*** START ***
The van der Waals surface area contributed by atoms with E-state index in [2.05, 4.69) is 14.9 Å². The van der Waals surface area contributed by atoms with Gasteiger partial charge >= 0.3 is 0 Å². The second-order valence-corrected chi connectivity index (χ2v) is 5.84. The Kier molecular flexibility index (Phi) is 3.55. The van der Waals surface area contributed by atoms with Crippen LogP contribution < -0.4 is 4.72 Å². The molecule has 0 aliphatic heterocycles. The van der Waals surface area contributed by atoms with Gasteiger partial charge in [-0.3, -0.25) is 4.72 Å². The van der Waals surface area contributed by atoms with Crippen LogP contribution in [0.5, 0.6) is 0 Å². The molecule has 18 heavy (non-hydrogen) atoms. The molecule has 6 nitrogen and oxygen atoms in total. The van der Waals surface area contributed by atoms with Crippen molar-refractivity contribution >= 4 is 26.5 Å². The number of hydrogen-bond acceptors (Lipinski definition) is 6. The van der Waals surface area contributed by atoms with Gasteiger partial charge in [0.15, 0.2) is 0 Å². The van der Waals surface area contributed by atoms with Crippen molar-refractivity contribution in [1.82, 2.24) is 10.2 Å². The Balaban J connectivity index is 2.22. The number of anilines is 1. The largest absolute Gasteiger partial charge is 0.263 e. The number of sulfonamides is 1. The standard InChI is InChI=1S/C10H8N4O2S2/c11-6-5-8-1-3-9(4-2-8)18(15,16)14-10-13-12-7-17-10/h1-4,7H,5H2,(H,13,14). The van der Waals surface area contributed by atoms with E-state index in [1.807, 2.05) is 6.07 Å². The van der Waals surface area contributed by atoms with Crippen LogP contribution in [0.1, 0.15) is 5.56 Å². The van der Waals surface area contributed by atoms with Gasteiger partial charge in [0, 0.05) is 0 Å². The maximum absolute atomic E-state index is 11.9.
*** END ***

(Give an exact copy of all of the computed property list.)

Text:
The van der Waals surface area contributed by atoms with E-state index in [2.05, 4.69) is 14.9 Å². The van der Waals surface area contributed by atoms with Gasteiger partial charge >= 0.3 is 0 Å². The second-order valence-corrected chi connectivity index (χ2v) is 5.84. The Kier molecular flexibility index (Phi) is 3.55. The van der Waals surface area contributed by atoms with Crippen LogP contribution < -0.4 is 4.72 Å². The molecule has 0 aliphatic heterocycles. The van der Waals surface area contributed by atoms with Gasteiger partial charge in [-0.3, -0.25) is 4.72 Å². The van der Waals surface area contributed by atoms with Crippen LogP contribution in [0.5, 0.6) is 0 Å². The molecule has 18 heavy (non-hydrogen) atoms. The molecule has 6 nitrogen and oxygen atoms in total. The van der Waals surface area contributed by atoms with Crippen molar-refractivity contribution >= 4 is 26.5 Å². The number of hydrogen-bond acceptors (Lipinski definition) is 6. The van der Waals surface area contributed by atoms with Gasteiger partial charge in [0.15, 0.2) is 0 Å². The van der Waals surface area contributed by atoms with Crippen molar-refractivity contribution in [1.82, 2.24) is 10.2 Å². The Balaban J connectivity index is 2.22. The number of anilines is 1. The largest absolute Gasteiger partial charge is 0.263 e. The number of sulfonamides is 1. The standard InChI is InChI=1S/C10H8N4O2S2/c11-6-5-8-1-3-9(4-2-8)18(15,16)14-10-13-12-7-17-10/h1-4,7H,5H2,(H,13,14). The van der Waals surface area contributed by atoms with E-state index in [1.807, 2.05) is 6.07 Å². The van der Waals surface area contributed by atoms with Crippen LogP contribution in [0.1, 0.15) is 5.56 Å². The van der Waals surface area contributed by atoms with Gasteiger partial charge in [0, 0.05) is 0 Å². The maximum absolute atomic E-state index is 11.9.